This lesson explains the definition, classification, and characteristic features of an electrophile that are key features of nucleophilic substitution reactions. An analysis of their charge and orbital picture helps understand their reactivity for seeking electrons. Electrophiles can be classified into positive and neutral species. Other classes include free radicals and polar functional groups.
While a positive electrophile, like a proton, reacts due to its vacant, low-energy 1s orbital, the other positive electrophiles, like carbocations, are reactive due to their vacant p orbital.
On the other hand, neutral electrophiles, analogous to Lewis acids, possess empty p orbitals that can accept electrons from the nucleophile to generate stable complexes. An electrophilic center can often be formed in a neutral molecule due to the electron-withdrawing inductive effect in the presence of a more electronegative substituent attached to the molecular chain. This explains the partial positive charge on the carbon atom in a carbonyl group.
In the context of a chemical reaction, a comprehensive picture of the electron transfer in this process is necessary. A nucleophile deposits its electrons into the lower energy antibonding π orbital of the electrophile. In contrast, the dipole of the σ bond forces the nucleophilic electrons to move into the lower energy antibonding σ orbital, resulting in bond breaking. These phenomena are often explained using examples of carbonyl groups and HCl. Typically, the lowest occupied molecular orbitals (LUMOs) in organic electrophiles are antibonding orbitals with low energy, as they are associated with electronegative atoms. These happen to be either π* orbitals or σ* orbitals.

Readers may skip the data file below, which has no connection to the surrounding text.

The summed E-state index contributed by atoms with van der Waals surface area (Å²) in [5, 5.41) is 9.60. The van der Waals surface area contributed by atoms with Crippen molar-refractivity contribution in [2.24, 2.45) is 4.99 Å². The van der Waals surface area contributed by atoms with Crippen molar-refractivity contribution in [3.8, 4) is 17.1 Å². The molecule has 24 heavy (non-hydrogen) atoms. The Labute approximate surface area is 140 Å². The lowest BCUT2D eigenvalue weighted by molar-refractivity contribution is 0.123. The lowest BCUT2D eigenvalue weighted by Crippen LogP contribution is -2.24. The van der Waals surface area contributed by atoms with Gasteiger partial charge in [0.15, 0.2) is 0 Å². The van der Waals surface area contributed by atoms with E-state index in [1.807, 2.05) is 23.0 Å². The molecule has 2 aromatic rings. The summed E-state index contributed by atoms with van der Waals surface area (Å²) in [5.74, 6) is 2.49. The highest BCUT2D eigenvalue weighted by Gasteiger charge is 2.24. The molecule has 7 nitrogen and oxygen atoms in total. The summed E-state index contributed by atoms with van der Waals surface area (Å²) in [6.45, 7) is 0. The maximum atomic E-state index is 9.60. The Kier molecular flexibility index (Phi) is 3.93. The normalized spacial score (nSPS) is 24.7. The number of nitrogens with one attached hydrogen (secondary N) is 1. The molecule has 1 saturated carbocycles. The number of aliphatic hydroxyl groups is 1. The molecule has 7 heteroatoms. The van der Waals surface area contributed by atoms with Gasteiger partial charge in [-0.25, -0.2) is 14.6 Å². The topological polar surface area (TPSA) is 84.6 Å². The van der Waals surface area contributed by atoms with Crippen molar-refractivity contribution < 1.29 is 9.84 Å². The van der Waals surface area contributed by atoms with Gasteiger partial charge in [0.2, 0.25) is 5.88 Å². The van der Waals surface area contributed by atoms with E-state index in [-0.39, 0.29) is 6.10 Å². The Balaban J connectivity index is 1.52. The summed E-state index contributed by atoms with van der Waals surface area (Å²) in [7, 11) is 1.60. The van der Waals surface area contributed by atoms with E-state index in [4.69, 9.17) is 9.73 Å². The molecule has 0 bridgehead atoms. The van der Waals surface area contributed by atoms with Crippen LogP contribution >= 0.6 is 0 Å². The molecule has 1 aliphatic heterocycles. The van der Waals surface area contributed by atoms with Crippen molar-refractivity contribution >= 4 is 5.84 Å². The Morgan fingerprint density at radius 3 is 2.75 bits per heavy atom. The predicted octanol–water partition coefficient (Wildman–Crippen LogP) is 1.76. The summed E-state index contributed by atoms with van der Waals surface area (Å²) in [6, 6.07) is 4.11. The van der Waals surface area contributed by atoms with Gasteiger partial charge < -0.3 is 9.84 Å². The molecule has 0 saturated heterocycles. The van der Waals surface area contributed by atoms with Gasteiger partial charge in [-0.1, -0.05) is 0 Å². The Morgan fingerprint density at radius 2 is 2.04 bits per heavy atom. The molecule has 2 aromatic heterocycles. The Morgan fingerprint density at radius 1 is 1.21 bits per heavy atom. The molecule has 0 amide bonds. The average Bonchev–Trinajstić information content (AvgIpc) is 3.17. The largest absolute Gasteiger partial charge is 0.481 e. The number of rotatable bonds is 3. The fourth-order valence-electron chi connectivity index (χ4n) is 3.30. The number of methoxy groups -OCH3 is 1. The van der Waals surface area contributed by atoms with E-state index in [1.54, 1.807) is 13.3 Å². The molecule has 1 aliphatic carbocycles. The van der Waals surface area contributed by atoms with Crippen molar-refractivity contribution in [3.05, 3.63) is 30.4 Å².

Some molecules, such as halogens, also make good electrophiles. Here, despite the absence of a dipole, a poor overlap between the atomic orbitals of the two halides weakens the bond making it more prone to a nucleophile attack. This leads to the other classification of strong versus weak electrophiles, covered in later lessons. Usually, molecules with a single or double bond linked to an electronegative atom like O, N, Cl, or Br make good electrophiles.
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